פרמיג'יאנה מלנזנה. צילום: Jennifer Balcombe
פרמיג'יאנה מלנזנה. צילום: Jennifer Balcombe
Recipe

Nonna Bianca’s Eggplant Parmigiana

Nonna Bianca’s Aubergine Parmigiana was a cornerstone of her Roman Thursday lunches. Prepared cold and unbaked, it makes for a great summertime meal.

For a large part of my childhood, I thought that Nonna Bianca’s parmigiana, which is served cold, was the real recipe and the hot baked version was but a variation. Of course, it is the other way around, and my grandmother’s cold version is an example of the creativity of Italian-Jewish cuisine, which makes small adjustments and creates its own new classics. I am lucky to have a grandmother who was such a creative cook. It was a cornerstone of her Roman Thursday lunches, and ideal for summer. 

This dish may seem similar to its sister recipe eggplant parmesan, but it results in quite a different eating experience: it is eaten cold, has no mozzarella, needs no baking and you salt the eggplant.

Nonna Bianca always said it was important to salt the eggplant before cooking so their bitter liquid would be drawn out and they would absorb less oil. I follow her advice, not only out of respect for her, but also because I can see how a dish that is eaten cold would otherwise feel laden with oil. Salting also makes the eggplant taste interestingly smoky. This recipe would be quicker without salting, but if you take your time and go through all the steps, you will probably never look back.

The finished dish keeps well for several days in the fridge.

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Jewish Flavours of Italy cover. Silvia Nacamulli

Ingredients for Eggplant Parmigiana

  • 3–4 eggplants about 2lb 12oz (1.2 kg), cut into ¼ in (5 cm) thick rounds
  • 4–5 tablespoons coarse salt or kosher salt, to salt the eggplants
  • light olive oil or sunflower oil, for deep-frying
  • 3 ½ –4 ½ oz (100–120 grams) parmesan cheese freshly grated
  • Atlantic sea salt to taste
  • black pepper to taste

For the tomato sauce

  • 4 tablespoons olive oil extra virgin
  • 2 garlic cloves crushed
  • 1lb 5oz– 1lb 9oz or 2 ½ –scant 3 cups (600–700 grams) crushed tomatoes
  • 6-7 basil leaves

Instructions

Salting the eggplant:

  • 1. Place eggplant rounds in a large colander in layers, with a tablespoon of coarse or kosher salt sprinkled over each layer. Weigh them down with something heavy (a bowl or saucepan full of cold water is ideal) and leave them for 30–40 minutes.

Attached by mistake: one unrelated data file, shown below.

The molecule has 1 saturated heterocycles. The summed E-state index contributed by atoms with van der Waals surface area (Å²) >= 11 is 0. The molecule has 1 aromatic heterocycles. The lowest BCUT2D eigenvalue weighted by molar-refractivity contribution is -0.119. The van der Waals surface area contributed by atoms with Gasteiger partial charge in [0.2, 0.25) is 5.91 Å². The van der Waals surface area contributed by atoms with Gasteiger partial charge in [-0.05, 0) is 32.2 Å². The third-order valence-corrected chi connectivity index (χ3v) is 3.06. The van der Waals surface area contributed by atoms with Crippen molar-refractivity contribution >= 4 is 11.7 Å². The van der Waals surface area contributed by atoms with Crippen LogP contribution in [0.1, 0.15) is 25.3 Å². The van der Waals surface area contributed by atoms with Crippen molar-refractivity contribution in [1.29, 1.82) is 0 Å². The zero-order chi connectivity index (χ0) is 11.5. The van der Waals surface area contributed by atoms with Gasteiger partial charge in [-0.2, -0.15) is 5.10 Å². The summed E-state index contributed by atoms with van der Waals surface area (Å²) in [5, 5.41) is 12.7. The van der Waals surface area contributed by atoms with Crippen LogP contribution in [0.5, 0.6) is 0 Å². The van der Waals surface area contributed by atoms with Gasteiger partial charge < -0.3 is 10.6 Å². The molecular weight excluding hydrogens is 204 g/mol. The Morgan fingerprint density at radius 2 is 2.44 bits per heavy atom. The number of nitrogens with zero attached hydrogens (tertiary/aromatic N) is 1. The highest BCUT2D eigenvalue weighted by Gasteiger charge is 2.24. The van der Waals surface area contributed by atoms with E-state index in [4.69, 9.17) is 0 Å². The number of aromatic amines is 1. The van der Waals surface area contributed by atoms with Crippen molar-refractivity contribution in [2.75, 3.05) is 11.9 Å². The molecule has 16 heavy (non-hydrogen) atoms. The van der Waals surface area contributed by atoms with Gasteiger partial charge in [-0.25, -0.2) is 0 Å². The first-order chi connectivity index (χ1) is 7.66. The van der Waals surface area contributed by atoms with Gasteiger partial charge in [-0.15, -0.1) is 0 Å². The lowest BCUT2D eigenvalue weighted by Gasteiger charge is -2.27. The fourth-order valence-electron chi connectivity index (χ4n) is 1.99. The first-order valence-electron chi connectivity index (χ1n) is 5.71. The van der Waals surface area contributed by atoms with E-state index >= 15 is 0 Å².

• 2. When a dark liquid begins to drain, rinse off the salt under cold running water (don’t worry, they won’t reabsorb the liquid they’ve just lost). Pat the slices dry with paper towels.

In the meantime, make the tomato sauce:

  • 3. Put the oil and garlic in a medium frying pan and cook over low heat for a couple of minutes, then add the crushed tomato, a good pinch of salt and a pinch of pepper. Cook for 25–30 minutes, partially covered, stirring occasionally.

  • 4. Once cooked, tear in a couple leaves of basil, stir and set aside to cool. Keep the remaining basil leaves for garnish.

Frying the eggplant

  • 5. Heat a large, heavy-based, shallow saucepan with about 1 ½-2 inches (4-5 cm) oil over medium heat until hot. (If you don’t have a thermometer, test the oil is hot enough by dropping in a cube of bread: it should float rather than sink, and sizzle immediately on contact with the oil.)

  • 6. Lower a few eggplant slices into the hot oil until you have a thick single layer with no overlapping. Fry the eggplant for a couple of minutes on each side until golden. Remove carefully with a slotted spoon and place in a sieve over a bowl or plate to drain the oil. Just before the next batch is ready, transfer to a plate lined with paper towels to absorb any excess oil. Repeat the frying process with the remaining eggplant slices.

To assemble Eggplant Parmigiana

  • 7. To assemble, spread a thin layer of tomato sauce on the base of a nonreactive glass or ceramic dish, about 6 x 8 inches (15 x 20 cm), then add a layer of eggplant, some tomato sauce over each eggplant slice (about 4 tablespoons per layer), and 2–3 tablespoons of  Parmesan. Add another layer of eggplant and repeat until all the ingredients have been used. There should be enough for four layers, the final one being tomato sauce and Parmesan, with more basil leaves as garnish.

  • 8. Leave to stand, covered with plastic wrap, for a few hours and serve at room temperature. It is even better refrigerated and eaten the following day. Simply remove from the fridge about 30 minutes beforehand, and serve it, ideally with bread.

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TIP: My family likes to pass the dish around the table for everyone to take a portion from the layers, one by one. We don’t cut right through – as you would do with a baked dish – perhaps because this way we can savor every delicious juicy bite…

 

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